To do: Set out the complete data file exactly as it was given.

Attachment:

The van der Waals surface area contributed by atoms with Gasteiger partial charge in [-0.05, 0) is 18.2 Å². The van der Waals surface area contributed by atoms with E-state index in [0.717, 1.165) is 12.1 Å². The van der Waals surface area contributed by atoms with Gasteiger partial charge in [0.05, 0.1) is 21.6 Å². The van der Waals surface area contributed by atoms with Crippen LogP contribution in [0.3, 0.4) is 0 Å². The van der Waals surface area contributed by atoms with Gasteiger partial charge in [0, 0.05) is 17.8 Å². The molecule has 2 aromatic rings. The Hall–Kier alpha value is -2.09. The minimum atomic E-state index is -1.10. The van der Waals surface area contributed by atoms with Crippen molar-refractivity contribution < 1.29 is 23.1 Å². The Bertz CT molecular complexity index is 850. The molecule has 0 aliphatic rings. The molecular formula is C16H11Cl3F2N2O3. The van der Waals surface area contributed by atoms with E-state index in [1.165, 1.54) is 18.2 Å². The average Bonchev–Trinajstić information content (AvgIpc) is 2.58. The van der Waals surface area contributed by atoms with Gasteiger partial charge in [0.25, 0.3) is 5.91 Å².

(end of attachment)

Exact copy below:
The van der Waals surface area contributed by atoms with Gasteiger partial charge in [-0.05, 0) is 18.2 Å². The van der Waals surface area contributed by atoms with E-state index in [0.717, 1.165) is 12.1 Å². The van der Waals surface area contributed by atoms with Gasteiger partial charge in [0.05, 0.1) is 21.6 Å². The van der Waals surface area contributed by atoms with Crippen LogP contribution in [0.3, 0.4) is 0 Å². The van der Waals surface area contributed by atoms with Gasteiger partial charge in [0, 0.05) is 17.8 Å². The molecule has 2 aromatic rings. The Hall–Kier alpha value is -2.09. The minimum atomic E-state index is -1.10. The van der Waals surface area contributed by atoms with Crippen molar-refractivity contribution < 1.29 is 23.1 Å². The Bertz CT molecular complexity index is 850. The molecule has 0 aliphatic rings. The molecular formula is C16H11Cl3F2N2O3. The van der Waals surface area contributed by atoms with E-state index in [1.165, 1.54) is 18.2 Å². The average Bonchev–Trinajstić information content (AvgIpc) is 2.58. The van der Waals surface area contributed by atoms with Gasteiger partial charge in [0.25, 0.3) is 5.91 Å².